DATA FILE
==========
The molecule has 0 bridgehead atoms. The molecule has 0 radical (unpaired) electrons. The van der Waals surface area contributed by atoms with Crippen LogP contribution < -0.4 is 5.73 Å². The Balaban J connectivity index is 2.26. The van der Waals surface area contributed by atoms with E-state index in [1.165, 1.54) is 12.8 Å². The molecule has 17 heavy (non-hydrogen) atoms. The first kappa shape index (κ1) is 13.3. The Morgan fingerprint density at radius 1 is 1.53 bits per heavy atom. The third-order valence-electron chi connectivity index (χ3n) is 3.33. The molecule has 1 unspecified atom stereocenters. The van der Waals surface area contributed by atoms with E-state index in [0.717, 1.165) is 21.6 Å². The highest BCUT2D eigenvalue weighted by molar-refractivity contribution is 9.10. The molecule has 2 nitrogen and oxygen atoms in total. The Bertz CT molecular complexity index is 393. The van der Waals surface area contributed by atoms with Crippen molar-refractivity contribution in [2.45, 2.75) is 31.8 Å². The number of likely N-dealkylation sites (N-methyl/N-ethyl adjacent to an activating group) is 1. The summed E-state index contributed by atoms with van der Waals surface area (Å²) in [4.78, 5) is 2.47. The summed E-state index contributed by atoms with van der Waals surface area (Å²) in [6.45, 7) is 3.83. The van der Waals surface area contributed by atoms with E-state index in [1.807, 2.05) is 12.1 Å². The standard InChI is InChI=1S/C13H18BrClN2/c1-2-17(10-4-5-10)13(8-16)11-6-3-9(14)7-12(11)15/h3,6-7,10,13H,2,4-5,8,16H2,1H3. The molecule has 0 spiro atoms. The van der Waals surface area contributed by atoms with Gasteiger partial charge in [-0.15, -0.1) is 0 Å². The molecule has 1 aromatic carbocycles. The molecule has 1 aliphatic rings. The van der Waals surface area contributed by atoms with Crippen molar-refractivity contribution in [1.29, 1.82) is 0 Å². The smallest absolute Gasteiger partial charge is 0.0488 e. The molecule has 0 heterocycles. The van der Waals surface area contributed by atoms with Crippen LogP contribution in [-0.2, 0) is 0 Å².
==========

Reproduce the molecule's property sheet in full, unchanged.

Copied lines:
The molecule has 0 bridgehead atoms. The molecule has 0 radical (unpaired) electrons. The van der Waals surface area contributed by atoms with Crippen LogP contribution < -0.4 is 5.73 Å². The Balaban J connectivity index is 2.26. The van der Waals surface area contributed by atoms with E-state index in [1.165, 1.54) is 12.8 Å². The molecule has 17 heavy (non-hydrogen) atoms. The first kappa shape index (κ1) is 13.3. The Morgan fingerprint density at radius 1 is 1.53 bits per heavy atom. The third-order valence-electron chi connectivity index (χ3n) is 3.33. The molecule has 1 unspecified atom stereocenters. The van der Waals surface area contributed by atoms with E-state index in [0.717, 1.165) is 21.6 Å². The highest BCUT2D eigenvalue weighted by molar-refractivity contribution is 9.10. The molecule has 2 nitrogen and oxygen atoms in total. The Bertz CT molecular complexity index is 393. The van der Waals surface area contributed by atoms with Crippen molar-refractivity contribution in [2.45, 2.75) is 31.8 Å². The number of likely N-dealkylation sites (N-methyl/N-ethyl adjacent to an activating group) is 1. The summed E-state index contributed by atoms with van der Waals surface area (Å²) in [4.78, 5) is 2.47. The summed E-state index contributed by atoms with van der Waals surface area (Å²) in [6.45, 7) is 3.83. The van der Waals surface area contributed by atoms with E-state index in [1.807, 2.05) is 12.1 Å². The standard InChI is InChI=1S/C13H18BrClN2/c1-2-17(10-4-5-10)13(8-16)11-6-3-9(14)7-12(11)15/h3,6-7,10,13H,2,4-5,8,16H2,1H3. The molecule has 0 spiro atoms. The van der Waals surface area contributed by atoms with Gasteiger partial charge in [-0.15, -0.1) is 0 Å². The molecule has 1 aromatic carbocycles. The molecule has 1 aliphatic rings. The van der Waals surface area contributed by atoms with Crippen molar-refractivity contribution in [1.29, 1.82) is 0 Å². The smallest absolute Gasteiger partial charge is 0.0488 e. The molecule has 0 heterocycles. The van der Waals surface area contributed by atoms with Crippen LogP contribution in [-0.2, 0) is 0 Å².